How To Evaluate Online Betting Bonuses

If you sign up to a casino or sports betting site in the present day, you’re almost certain to be offered a bonus as a reward for doing so. You’ll know all about the bonus, as it’s going to be plastered all over the site from the moment you navigate your way there, and while most bonuses are much the same as the others, it is worth being able to differentiate a good one from a bad one.

In fairness, it can be argued that there is no such thing as a bad bonus per se. After all, they could just offer you nothing. But when choosing between long lists of potential casinos, just like these for example, it makes sense to get as much bang for your buck as possible. And while there is something in the suggestion that bigger numbers equal better bonuses, that’s definitely not all there is to it. Below, we’ll look a little deeper into the details that make a bonus better – or worse.


Wagering requirements 

Depending on the site you’re using, and whether you’re betting on sports or casino gaming, there will usually be some requirements placed on the bonus you are paid. This will usually come in the form of “wagering requirements”, where you will be expected to bet the amount of the bonus a certain number of times before any winnings can be withdrawn. The higher the number of times, the less appealing the bonus will be. For example, a $100 bonus sounds great, but what about one with 65x requirements? That would see you have to bet $6,500 with the casino before you could actually take any winnings that were leftover.


Minimum odds 

These requirements apply to sportsbook betting and mean that you can’t use a bonus bet on any wager that has odds shorter than a certain amount. Different bookmakers will display odds in different ways, so let’s say the minimum odds are -200 in Moneyline odds, which is 1.5 in decimal or 1/2 in fractional. That would mean that if you wanted to place a bonus bet on a sure winner to guarantee some winnings, you’d generally be prevented from doing so. If you’re using a free bet, you might as well use it on something bolder, as that will generate bigger winnings anyway.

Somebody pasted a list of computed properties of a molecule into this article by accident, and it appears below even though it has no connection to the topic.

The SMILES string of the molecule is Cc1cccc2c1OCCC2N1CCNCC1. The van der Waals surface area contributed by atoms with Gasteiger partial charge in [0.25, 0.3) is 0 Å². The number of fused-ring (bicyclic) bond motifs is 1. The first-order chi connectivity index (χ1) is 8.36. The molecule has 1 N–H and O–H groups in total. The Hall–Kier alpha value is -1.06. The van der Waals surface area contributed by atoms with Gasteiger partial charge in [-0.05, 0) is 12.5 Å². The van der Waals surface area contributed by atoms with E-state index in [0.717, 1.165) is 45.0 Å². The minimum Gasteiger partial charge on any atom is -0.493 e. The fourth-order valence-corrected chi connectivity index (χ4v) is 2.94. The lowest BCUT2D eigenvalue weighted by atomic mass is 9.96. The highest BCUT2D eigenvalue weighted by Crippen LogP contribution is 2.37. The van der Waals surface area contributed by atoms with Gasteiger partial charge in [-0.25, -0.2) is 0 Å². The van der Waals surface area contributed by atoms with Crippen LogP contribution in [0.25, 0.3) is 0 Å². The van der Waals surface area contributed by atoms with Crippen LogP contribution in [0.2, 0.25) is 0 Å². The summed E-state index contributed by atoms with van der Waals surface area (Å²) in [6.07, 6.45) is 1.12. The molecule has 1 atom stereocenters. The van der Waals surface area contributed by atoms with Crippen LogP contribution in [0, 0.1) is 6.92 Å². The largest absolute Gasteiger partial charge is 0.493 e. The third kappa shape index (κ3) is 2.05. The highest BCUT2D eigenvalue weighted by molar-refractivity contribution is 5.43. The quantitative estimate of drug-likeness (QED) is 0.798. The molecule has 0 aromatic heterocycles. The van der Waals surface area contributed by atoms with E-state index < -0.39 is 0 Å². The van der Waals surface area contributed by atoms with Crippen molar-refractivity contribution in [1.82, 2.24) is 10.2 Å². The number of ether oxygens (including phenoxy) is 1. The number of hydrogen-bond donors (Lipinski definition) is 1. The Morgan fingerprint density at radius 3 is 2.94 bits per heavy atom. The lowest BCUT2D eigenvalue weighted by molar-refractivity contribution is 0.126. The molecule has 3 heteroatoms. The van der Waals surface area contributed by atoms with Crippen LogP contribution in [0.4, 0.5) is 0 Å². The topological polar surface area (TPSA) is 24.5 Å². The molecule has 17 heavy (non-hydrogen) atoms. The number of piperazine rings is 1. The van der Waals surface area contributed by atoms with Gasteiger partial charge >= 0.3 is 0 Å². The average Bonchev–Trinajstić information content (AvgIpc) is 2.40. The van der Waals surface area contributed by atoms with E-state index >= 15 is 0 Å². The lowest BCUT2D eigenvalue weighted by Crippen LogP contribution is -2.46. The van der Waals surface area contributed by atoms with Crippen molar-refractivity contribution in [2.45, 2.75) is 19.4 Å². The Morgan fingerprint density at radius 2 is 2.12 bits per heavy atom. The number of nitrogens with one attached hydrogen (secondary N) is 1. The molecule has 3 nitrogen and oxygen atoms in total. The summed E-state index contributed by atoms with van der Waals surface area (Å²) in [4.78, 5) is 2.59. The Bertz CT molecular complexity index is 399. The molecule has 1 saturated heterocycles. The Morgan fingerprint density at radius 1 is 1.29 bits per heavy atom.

Market restrictions 

You may be required to use your bonus in a specific way. For example, the free spins usually doled out by casinos to new customers will often be tied to a specific slot game. If your free bet is on sportsbook, it may be valid only on certain sports or even tied to a certain occasion (this is particularly common if you receive the bonus as part of a promotion at the time of a World Cup, for example.). In some cases, it will have to be an accumulator with a certain number of “legs”.

It’s essential that you read the terms and conditions of a promotion before you try to use any bonus money from a sportsbook or casino. While these offers seem generous, to begin with, some are definitely more appealing than others when stripped to their details.

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